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Problem. Let $a$ be a positive integer that is not a perfect cube. Show that the Diophantine equation $(xz+1)(yz+1)=az^{3}+1$ has no solutions in positive integers $x, y, z$ with $z > a^{2}+2a$.

If this result is true, we can prove that for a given integer $a$, $a \not= m^3$, there are finitely many Fermat pseudoprimes of the form $ap^{3}+1$ to any base $b>1$ where $p$ runs through the primes.

Theorem 1. Let $n = ap^{3}+1$, $a \not = m^3$, $p > a^2+2a$ is prime. If there exists an integer $b$ such that $b^{n-1} \equiv 1 \ ($mod $\ n)$ and $b^{a} \not\equiv 1 \ ($mod $\ n)$ then $n$ is prime.

Proof. It can be shown that if $p \ | \ \phi(n)$ then $n=(sp+1)(tp+1)$ for some integer $sp+1$ and prime $tp+1$. Because the Diophantine equation $(sp+1)(tp+1)=ap^3+1$ has no solutions in positive integers $s, t$ when $p > a^2 +2a$, we must have $s = 0$. Therefore if $p \ | \ \phi(n)$, $n = tp+1$ is prime. Assume $n$ is composite, $b^{n-1} \equiv 1 \ ($mod $\ n)$ and $b^{a} \not\equiv 1 \ ($mod $\ n)$, we have $ord_n b \ | \ \phi(n)$. If $p \ | \ ord_n b$, then $p \ | \ \phi(n)$, a contradiction because $n$ is assumed composite therefore $ p \ \not | \ ord_n b$. We also have $ord_n b \ | \ n-1 = ap^3$. Because $ p \ \not | \ ord_n b$, we must have $ ord_n b \ | \ a$. Hence $b^a \ \equiv 1 \ (mod \ n)$ which contradicts the hypothesis therefore $n$ must be prime.

Remark. For all $ n > b^a$, we have $b^a \ \not\equiv 1 \ (mod \ n)$ therefore there are finitely many Fermat pseudoprimes of the form $ap^3+1$ for a given positive integer $a$ that is not a perfect cube.

A lengthy and incomplete solution to this problem can be found here https://math.stackexchange.com/questions/3842292/prove-that-the-diophantine-equation-xz1yz1-az3-1-has-no-solutions-in

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  • $\begingroup$ my solution was complete. The discussion split naturally across $a^{2/3}$ which was not an integer because $a$ itself was not a cube. The reason for doing it this way was computer modelling with relatively small values of the parameters, in which it was obvious that some quantity increased up until $a^{2/3}$ and then decreased past $a^{2/3}$ Computers don't prove things, but they may show patterns that can then be proved. $\endgroup$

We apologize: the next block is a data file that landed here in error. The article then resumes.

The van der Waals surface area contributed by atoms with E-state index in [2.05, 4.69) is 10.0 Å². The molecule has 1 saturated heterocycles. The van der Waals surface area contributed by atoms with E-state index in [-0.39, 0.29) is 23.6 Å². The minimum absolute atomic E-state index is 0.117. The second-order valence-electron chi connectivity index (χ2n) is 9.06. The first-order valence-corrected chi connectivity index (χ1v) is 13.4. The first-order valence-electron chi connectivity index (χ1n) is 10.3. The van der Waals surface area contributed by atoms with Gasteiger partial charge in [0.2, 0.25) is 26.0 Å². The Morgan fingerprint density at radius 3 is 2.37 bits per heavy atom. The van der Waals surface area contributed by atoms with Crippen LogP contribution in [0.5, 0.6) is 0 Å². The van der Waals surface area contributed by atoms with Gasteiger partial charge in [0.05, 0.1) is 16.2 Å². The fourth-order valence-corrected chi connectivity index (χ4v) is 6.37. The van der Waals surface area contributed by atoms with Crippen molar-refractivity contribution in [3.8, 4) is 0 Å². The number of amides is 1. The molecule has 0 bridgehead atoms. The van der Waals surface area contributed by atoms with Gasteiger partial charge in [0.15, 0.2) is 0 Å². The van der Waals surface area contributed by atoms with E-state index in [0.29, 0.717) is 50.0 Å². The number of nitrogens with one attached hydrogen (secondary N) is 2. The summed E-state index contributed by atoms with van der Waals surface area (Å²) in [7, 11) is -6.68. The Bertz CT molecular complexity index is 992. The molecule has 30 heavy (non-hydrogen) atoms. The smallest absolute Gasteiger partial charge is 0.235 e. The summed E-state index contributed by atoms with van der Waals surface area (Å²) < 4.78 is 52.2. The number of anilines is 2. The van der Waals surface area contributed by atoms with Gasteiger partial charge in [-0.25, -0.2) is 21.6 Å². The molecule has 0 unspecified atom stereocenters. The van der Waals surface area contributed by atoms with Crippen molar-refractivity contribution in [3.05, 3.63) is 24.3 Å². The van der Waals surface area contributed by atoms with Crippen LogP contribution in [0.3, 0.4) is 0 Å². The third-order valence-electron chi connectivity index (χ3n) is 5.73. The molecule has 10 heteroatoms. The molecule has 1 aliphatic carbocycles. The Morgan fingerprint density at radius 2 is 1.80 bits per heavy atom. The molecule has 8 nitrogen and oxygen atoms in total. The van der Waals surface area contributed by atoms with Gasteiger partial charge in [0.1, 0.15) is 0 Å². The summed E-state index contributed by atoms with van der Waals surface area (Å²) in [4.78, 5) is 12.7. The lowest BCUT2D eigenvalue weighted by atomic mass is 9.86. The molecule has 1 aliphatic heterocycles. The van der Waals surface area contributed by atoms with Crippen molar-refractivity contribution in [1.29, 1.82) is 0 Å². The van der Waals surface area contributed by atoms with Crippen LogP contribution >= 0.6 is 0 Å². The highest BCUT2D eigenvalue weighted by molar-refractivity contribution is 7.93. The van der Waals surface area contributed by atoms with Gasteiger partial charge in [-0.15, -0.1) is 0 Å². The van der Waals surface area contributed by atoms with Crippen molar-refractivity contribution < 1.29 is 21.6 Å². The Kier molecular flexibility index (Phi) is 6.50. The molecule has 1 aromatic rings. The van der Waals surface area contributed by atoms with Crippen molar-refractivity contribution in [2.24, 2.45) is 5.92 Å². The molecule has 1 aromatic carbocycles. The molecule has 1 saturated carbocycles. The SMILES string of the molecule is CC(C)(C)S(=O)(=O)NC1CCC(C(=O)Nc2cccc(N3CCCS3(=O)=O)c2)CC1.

– Will Jagy
    Commented Mar 20, 2021 at 16:36
  • $\begingroup$ Found your email of October 21. On October 22 I sent you a Latex pdf with a bit more detail. Again, if it does not work for you, I suggest you program the problem with small values of $a.$ I defined letters $w,t$ with $w^2 =x^2 y^2 + 4a (x+y)$ and $t = \frac{w-xy}{2}.$ Then proofs $t \leq a-1.$ Next, when $a^{2/3} < t \leq a-1$ we find $z < a^{4/3}.$ Third, when $2 \leq t <a^{2/3} $ we find $z < \frac{a^2+a}{2}.$ Fourth, when $t=1,$ we find $z \leq a^2+2a.$ Nothing easy or quick about this; if necessary, get help to program this $\endgroup$
    – Will Jagy
    Commented Mar 20, 2021 at 17:22
  • $\begingroup$ I finally figured your proof out. Have made it concise below $\endgroup$
    – ASP
    Commented Mar 29, 2021 at 10:46

1 Answer 1

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The given equation $(xz+1)(yz+1)=az^3+1$ can be rewritten as $az^2-xyz-(x+y)=0$. We shall show that for any solution $(x,y,z)$, we have $z \le a^2+2a. \ $ Note that $z \ | \ x+y$, therefore $z \le x+y. \ $ Treating $x, y$ as constants, the only positive solution for $z \ $ is \begin{equation} z = \frac{xy+\sqrt{x^2y^2+4a(x+y)}} {2a} \end{equation} In order for $z$ to be rational, the discriminant must be a perfect square. Therefore $w^2 = x^2y^2+4a(x+y)$. We see that $w > xy$ and $w \equiv xy \ ( $mod$ \ 2)$. We can write $w = xy + 2t$, $t > 0$. Substituting $w$ above, $(xy+2t)^2 = x^2y^2+4a(x+y)$. Expanding and simplifying, $txy - ax - ay +t^2 = 0$. Multiplying through by $t$ and factoring, $(tx-a)(ty-a)=a^2 - t^3$. We must have $t \le a-1$ otherwise $RHS<0$ and $LHS \ge 0$. Because $a$ is not a perfect cube, $a^2 - t^3 \not = 0$. The remainder of the proof utilizes the result: If $ab = c \ $ where $a,b, c \not = 0$ are integers then $a+b \le c+1$ if $c>0$ and $a+b \le -(c+1)$ if $c < 0$. We now consider two cases:

Case $1: \ $ $ a^2 - t^3 >0 \ ;$ Using the result above on the factored equation, we have $(tx-a)+(ty-a) \le a^2 - t^3+1 \le a^2$. Hence, $z \le x+y \le (a^2+2a)/t \le a^2+2a \\\\$.

Case $2: \ $ $ a^2 - t^3 < 0 \ ;$ As in case $1$, we have $(tx-a)+(ty-a) \le t^3 - a^2-1 \ $, $x+y \le t^2 - (a^2-2a+1)/t < t^2$. Hence , $z \le x+y < t^2 \le (a-1)^2 < a^2 +2a$

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  • $\begingroup$ good. Two typos in this , $t^2xy - tax - tay +t^2 = 0$. should say $t^2xy - tax - tay +t^3 = 0$. I see what you did now, in the last line you don't care about the stronger $a^{4/3}$ bound available for this case, you settle for the value at $t=a-1$ $\endgroup$
    – Will Jagy
    Commented Mar 29, 2021 at 16:43
  • $\begingroup$ Fixed the typo. Yea I made use of the inequality $t \le a-1$ $\endgroup$
    – ASP
    Commented Mar 30, 2021 at 9:44

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